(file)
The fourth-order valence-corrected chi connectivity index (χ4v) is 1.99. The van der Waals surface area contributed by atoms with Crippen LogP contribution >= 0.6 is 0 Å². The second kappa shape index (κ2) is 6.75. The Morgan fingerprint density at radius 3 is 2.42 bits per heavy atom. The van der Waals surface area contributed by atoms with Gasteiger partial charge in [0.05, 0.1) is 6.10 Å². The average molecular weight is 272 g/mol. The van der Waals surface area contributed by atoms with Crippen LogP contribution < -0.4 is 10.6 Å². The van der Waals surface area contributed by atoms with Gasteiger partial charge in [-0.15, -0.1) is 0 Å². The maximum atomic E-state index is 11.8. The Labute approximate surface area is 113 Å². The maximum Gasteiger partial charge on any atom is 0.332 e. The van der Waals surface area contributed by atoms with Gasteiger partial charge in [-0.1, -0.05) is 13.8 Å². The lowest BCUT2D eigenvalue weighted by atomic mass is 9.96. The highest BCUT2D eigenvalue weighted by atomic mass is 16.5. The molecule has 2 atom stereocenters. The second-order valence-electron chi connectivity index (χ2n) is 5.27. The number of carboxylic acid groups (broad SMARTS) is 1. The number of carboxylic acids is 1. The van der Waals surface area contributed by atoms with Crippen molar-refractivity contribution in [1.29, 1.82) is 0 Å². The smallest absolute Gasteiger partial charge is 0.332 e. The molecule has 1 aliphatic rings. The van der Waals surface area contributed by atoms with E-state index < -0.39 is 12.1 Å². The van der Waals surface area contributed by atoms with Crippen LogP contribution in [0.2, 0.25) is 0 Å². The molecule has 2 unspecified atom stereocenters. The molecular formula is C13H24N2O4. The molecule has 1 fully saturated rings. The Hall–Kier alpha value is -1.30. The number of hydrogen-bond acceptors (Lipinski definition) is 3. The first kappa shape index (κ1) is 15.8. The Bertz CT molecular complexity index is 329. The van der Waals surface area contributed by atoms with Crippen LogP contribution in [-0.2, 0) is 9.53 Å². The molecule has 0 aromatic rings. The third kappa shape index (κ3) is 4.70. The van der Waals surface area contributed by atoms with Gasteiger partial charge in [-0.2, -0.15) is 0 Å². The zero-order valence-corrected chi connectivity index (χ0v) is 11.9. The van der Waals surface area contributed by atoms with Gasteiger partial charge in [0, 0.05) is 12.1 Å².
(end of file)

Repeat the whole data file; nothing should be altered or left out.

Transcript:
The fourth-order valence-corrected chi connectivity index (χ4v) is 1.99. The van der Waals surface area contributed by atoms with Crippen LogP contribution >= 0.6 is 0 Å². The second kappa shape index (κ2) is 6.75. The Morgan fingerprint density at radius 3 is 2.42 bits per heavy atom. The van der Waals surface area contributed by atoms with Gasteiger partial charge in [0.05, 0.1) is 6.10 Å². The average molecular weight is 272 g/mol. The van der Waals surface area contributed by atoms with Crippen LogP contribution < -0.4 is 10.6 Å². The van der Waals surface area contributed by atoms with Gasteiger partial charge in [-0.15, -0.1) is 0 Å². The maximum atomic E-state index is 11.8. The Labute approximate surface area is 113 Å². The maximum Gasteiger partial charge on any atom is 0.332 e. The van der Waals surface area contributed by atoms with Gasteiger partial charge in [-0.1, -0.05) is 13.8 Å². The lowest BCUT2D eigenvalue weighted by atomic mass is 9.96. The highest BCUT2D eigenvalue weighted by atomic mass is 16.5. The molecule has 2 atom stereocenters. The second-order valence-electron chi connectivity index (χ2n) is 5.27. The number of carboxylic acid groups (broad SMARTS) is 1. The number of carboxylic acids is 1. The van der Waals surface area contributed by atoms with Crippen molar-refractivity contribution in [1.29, 1.82) is 0 Å². The smallest absolute Gasteiger partial charge is 0.332 e. The molecule has 1 aliphatic rings. The van der Waals surface area contributed by atoms with E-state index < -0.39 is 12.1 Å². The van der Waals surface area contributed by atoms with Crippen LogP contribution in [0.2, 0.25) is 0 Å². The molecule has 2 unspecified atom stereocenters. The molecular formula is C13H24N2O4. The molecule has 1 fully saturated rings. The Hall–Kier alpha value is -1.30. The number of hydrogen-bond acceptors (Lipinski definition) is 3. The first kappa shape index (κ1) is 15.8. The Bertz CT molecular complexity index is 329. The van der Waals surface area contributed by atoms with Crippen LogP contribution in [-0.2, 0) is 9.53 Å². The molecule has 0 aromatic rings. The third kappa shape index (κ3) is 4.70. The van der Waals surface area contributed by atoms with Gasteiger partial charge in [-0.2, -0.15) is 0 Å². The zero-order valence-corrected chi connectivity index (χ0v) is 11.9. The van der Waals surface area contributed by atoms with Gasteiger partial charge in [0, 0.05) is 12.1 Å².